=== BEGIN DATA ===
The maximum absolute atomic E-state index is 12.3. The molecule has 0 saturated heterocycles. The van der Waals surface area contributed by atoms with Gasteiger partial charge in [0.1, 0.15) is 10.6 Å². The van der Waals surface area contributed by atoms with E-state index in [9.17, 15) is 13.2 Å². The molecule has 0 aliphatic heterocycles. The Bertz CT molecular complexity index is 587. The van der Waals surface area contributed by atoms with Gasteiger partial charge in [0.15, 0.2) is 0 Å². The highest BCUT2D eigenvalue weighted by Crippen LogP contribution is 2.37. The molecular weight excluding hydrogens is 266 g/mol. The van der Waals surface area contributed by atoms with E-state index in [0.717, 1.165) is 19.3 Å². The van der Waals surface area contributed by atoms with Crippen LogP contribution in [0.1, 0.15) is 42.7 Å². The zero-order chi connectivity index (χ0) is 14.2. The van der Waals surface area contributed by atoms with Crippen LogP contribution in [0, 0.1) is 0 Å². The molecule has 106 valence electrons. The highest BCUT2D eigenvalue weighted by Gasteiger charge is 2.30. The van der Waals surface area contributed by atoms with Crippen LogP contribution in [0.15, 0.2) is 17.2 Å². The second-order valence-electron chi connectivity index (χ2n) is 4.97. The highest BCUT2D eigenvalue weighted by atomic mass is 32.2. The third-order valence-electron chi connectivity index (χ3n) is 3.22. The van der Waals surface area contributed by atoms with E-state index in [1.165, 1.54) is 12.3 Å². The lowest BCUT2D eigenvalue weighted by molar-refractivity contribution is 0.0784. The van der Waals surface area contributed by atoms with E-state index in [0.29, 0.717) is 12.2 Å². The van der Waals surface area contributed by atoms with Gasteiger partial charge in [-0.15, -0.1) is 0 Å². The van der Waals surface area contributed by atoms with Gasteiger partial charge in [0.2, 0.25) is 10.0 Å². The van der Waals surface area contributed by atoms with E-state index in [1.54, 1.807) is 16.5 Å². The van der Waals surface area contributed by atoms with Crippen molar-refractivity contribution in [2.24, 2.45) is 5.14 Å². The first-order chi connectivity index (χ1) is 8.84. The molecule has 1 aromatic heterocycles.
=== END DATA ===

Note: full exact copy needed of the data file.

The maximum absolute atomic E-state index is 12.3. The molecule has 0 saturated heterocycles. The van der Waals surface area contributed by atoms with Gasteiger partial charge in [0.1, 0.15) is 10.6 Å². The van der Waals surface area contributed by atoms with E-state index in [9.17, 15) is 13.2 Å². The molecule has 0 aliphatic heterocycles. The Bertz CT molecular complexity index is 587. The van der Waals surface area contributed by atoms with Gasteiger partial charge in [0.15, 0.2) is 0 Å². The highest BCUT2D eigenvalue weighted by Crippen LogP contribution is 2.37. The molecular weight excluding hydrogens is 266 g/mol. The van der Waals surface area contributed by atoms with E-state index in [0.717, 1.165) is 19.3 Å². The van der Waals surface area contributed by atoms with Crippen LogP contribution in [0.1, 0.15) is 42.7 Å². The zero-order chi connectivity index (χ0) is 14.2. The van der Waals surface area contributed by atoms with Crippen LogP contribution in [0, 0.1) is 0 Å². The molecule has 106 valence electrons. The highest BCUT2D eigenvalue weighted by Gasteiger charge is 2.30. The van der Waals surface area contributed by atoms with Crippen LogP contribution in [0.15, 0.2) is 17.2 Å². The second-order valence-electron chi connectivity index (χ2n) is 4.97. The highest BCUT2D eigenvalue weighted by atomic mass is 32.2. The third-order valence-electron chi connectivity index (χ3n) is 3.22. The van der Waals surface area contributed by atoms with E-state index in [1.165, 1.54) is 12.3 Å². The lowest BCUT2D eigenvalue weighted by molar-refractivity contribution is 0.0784. The van der Waals surface area contributed by atoms with E-state index in [0.29, 0.717) is 12.2 Å². The van der Waals surface area contributed by atoms with Gasteiger partial charge in [-0.15, -0.1) is 0 Å². The van der Waals surface area contributed by atoms with Gasteiger partial charge in [0.2, 0.25) is 10.0 Å². The van der Waals surface area contributed by atoms with E-state index in [1.54, 1.807) is 16.5 Å². The van der Waals surface area contributed by atoms with Crippen molar-refractivity contribution in [2.24, 2.45) is 5.14 Å². The first-order chi connectivity index (χ1) is 8.84. The molecule has 1 aromatic heterocycles.